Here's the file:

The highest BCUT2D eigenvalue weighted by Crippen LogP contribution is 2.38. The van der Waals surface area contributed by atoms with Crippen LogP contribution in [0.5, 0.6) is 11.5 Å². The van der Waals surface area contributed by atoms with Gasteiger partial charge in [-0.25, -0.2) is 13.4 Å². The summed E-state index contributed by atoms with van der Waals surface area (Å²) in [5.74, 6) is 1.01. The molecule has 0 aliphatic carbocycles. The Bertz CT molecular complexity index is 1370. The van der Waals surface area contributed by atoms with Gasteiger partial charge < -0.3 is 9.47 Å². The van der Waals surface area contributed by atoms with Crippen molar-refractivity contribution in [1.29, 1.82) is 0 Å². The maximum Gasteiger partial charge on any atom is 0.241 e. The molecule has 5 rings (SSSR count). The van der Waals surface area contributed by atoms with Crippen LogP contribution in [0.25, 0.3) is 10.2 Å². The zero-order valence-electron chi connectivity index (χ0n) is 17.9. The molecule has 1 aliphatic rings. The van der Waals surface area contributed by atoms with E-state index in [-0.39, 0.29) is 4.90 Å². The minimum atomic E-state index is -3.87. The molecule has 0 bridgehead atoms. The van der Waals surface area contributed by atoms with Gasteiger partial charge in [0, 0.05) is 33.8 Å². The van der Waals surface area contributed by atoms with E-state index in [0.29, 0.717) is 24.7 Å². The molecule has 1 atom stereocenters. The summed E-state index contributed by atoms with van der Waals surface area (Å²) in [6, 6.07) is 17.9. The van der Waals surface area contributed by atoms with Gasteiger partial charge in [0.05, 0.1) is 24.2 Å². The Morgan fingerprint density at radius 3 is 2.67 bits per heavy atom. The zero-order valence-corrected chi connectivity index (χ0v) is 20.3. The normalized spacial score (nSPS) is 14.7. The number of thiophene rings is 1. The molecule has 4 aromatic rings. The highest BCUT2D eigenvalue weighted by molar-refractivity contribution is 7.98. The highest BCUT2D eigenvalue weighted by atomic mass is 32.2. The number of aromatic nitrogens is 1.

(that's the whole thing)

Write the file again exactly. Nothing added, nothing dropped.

The highest BCUT2D eigenvalue weighted by Crippen LogP contribution is 2.38. The van der Waals surface area contributed by atoms with Crippen LogP contribution in [0.5, 0.6) is 11.5 Å². The van der Waals surface area contributed by atoms with Gasteiger partial charge in [-0.25, -0.2) is 13.4 Å². The summed E-state index contributed by atoms with van der Waals surface area (Å²) in [5.74, 6) is 1.01. The molecule has 0 aliphatic carbocycles. The Bertz CT molecular complexity index is 1370. The van der Waals surface area contributed by atoms with Gasteiger partial charge < -0.3 is 9.47 Å². The van der Waals surface area contributed by atoms with Crippen molar-refractivity contribution in [1.29, 1.82) is 0 Å². The maximum Gasteiger partial charge on any atom is 0.241 e. The molecule has 5 rings (SSSR count). The van der Waals surface area contributed by atoms with Crippen LogP contribution in [0.25, 0.3) is 10.2 Å². The zero-order valence-electron chi connectivity index (χ0n) is 17.9. The molecule has 1 aliphatic rings. The van der Waals surface area contributed by atoms with E-state index in [-0.39, 0.29) is 4.90 Å². The minimum atomic E-state index is -3.87. The molecule has 0 bridgehead atoms. The van der Waals surface area contributed by atoms with Gasteiger partial charge in [0, 0.05) is 33.8 Å². The van der Waals surface area contributed by atoms with E-state index in [0.29, 0.717) is 24.7 Å². The molecule has 1 atom stereocenters. The summed E-state index contributed by atoms with van der Waals surface area (Å²) in [6, 6.07) is 17.9. The van der Waals surface area contributed by atoms with Gasteiger partial charge in [0.05, 0.1) is 24.2 Å². The Morgan fingerprint density at radius 3 is 2.67 bits per heavy atom. The zero-order valence-corrected chi connectivity index (χ0v) is 20.3. The normalized spacial score (nSPS) is 14.7. The number of thiophene rings is 1. The molecule has 4 aromatic rings. The highest BCUT2D eigenvalue weighted by molar-refractivity contribution is 7.98. The highest BCUT2D eigenvalue weighted by atomic mass is 32.2. The number of aromatic nitrogens is 1.